ideas and make inferences. This includes the ability to detect and eliminate errors from your thinking, to relate product observations to quality criteria, and to build a compelling case for a particular belief or suggested course of action.
4) Practical thinking: The ability to put ideas into practice. This ability includes such skills as applying test tools and making test techniques and effort fit within the scope of the project.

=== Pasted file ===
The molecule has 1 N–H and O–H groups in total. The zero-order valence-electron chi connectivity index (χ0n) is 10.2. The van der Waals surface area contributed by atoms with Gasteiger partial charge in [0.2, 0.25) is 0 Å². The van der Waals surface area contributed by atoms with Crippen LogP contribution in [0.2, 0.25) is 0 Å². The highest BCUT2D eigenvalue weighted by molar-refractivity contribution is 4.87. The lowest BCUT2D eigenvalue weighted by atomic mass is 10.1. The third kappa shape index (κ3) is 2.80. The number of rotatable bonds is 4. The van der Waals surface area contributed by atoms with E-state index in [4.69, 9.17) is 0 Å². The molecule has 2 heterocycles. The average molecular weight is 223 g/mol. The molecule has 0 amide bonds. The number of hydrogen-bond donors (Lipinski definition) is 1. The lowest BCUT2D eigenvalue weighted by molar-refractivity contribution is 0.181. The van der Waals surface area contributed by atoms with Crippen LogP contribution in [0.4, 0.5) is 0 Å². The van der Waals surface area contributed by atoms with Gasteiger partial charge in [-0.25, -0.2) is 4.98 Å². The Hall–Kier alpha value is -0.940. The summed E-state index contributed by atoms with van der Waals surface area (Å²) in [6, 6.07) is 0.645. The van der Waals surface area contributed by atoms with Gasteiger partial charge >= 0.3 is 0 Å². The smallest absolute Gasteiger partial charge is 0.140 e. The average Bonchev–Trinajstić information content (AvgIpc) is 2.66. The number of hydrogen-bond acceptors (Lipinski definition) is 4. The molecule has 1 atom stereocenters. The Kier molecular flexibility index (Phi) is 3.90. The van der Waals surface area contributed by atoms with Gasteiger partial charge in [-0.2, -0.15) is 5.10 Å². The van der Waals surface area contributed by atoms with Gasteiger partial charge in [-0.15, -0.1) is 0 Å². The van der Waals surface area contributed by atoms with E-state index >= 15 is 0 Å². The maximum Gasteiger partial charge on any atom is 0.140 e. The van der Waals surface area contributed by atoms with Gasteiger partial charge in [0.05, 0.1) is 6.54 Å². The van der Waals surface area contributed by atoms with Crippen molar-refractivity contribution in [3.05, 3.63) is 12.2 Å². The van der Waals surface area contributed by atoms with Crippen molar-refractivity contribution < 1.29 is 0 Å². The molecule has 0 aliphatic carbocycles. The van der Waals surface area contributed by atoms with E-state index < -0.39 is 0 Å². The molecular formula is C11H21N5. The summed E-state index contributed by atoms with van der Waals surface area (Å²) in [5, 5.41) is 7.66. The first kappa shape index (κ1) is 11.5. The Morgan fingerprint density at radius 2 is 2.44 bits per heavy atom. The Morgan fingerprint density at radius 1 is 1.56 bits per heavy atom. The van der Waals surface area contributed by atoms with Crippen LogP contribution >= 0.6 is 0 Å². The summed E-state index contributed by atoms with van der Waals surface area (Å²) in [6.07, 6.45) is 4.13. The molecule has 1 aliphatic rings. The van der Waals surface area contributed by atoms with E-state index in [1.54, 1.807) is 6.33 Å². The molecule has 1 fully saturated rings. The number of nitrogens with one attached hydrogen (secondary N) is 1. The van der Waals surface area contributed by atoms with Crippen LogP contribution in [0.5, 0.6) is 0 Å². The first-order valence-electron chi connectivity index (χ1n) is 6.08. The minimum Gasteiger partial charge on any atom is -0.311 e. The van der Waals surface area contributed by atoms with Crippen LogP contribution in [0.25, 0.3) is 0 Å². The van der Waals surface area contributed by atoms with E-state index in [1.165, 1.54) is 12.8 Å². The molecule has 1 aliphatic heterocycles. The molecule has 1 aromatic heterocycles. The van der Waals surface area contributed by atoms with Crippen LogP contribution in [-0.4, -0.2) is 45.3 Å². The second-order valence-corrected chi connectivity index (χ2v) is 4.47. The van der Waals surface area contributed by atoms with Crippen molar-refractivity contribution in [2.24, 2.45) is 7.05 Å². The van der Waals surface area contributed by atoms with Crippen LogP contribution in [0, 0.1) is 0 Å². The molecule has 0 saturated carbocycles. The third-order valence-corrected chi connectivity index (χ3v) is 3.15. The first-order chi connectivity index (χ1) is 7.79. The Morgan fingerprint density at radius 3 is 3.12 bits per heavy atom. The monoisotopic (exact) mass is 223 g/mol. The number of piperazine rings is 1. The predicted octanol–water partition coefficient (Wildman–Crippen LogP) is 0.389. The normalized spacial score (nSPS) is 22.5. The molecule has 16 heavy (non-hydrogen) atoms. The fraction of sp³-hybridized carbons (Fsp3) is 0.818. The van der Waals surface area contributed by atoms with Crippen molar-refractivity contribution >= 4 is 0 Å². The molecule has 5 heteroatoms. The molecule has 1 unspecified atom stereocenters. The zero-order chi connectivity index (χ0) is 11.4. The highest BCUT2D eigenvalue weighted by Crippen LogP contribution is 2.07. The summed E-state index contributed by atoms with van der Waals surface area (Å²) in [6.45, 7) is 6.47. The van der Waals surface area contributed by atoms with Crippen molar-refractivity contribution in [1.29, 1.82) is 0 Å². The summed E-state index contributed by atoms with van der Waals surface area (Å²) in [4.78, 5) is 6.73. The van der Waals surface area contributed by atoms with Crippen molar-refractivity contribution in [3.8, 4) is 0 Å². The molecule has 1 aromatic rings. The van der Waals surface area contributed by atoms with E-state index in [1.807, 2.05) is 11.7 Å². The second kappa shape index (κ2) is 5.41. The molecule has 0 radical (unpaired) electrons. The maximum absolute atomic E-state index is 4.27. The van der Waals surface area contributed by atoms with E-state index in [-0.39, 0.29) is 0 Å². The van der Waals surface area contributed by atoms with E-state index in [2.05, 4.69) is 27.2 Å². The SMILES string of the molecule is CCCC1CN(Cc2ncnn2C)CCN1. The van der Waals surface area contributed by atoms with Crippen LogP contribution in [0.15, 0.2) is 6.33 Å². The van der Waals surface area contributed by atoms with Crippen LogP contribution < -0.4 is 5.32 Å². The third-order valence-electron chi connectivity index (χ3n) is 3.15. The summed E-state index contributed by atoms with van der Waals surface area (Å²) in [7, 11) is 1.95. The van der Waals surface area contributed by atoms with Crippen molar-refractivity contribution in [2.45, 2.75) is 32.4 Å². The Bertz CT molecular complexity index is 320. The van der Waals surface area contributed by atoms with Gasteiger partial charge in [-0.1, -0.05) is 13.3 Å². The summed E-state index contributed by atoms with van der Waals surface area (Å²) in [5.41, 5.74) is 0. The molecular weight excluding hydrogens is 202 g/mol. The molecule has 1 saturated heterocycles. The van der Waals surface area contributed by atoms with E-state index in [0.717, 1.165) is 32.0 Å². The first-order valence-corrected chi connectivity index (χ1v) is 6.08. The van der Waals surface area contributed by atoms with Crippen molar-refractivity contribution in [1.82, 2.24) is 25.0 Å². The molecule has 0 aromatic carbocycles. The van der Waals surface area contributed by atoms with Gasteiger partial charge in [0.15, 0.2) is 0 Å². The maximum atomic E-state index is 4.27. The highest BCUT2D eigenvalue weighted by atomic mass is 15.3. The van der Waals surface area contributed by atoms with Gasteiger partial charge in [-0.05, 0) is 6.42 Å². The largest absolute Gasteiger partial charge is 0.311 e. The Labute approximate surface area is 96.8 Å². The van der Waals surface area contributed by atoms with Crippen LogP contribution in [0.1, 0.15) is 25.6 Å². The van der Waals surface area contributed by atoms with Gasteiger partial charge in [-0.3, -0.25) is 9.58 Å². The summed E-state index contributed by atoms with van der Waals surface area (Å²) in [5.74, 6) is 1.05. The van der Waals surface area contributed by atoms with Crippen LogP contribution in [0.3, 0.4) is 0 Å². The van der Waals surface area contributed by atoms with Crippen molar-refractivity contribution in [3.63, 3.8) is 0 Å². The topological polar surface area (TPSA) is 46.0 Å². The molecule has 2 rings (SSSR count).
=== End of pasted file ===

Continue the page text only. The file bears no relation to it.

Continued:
Overall, thinking like a tester leads you to believe that things may not be as they seem. However things are, they could be different. We find that when the test process fails in the most damaging ways, the root cause is most likely to be tunnel vision. In other words, it's not that we ran 10,000 tests and should have run 10,001. It's that we failed to imagine an entire category of test; testing we wouldn't have performed even if we had twice the time and resources.
Ref: Notes from Lessons Learned in Software Testing: By Cem Kaner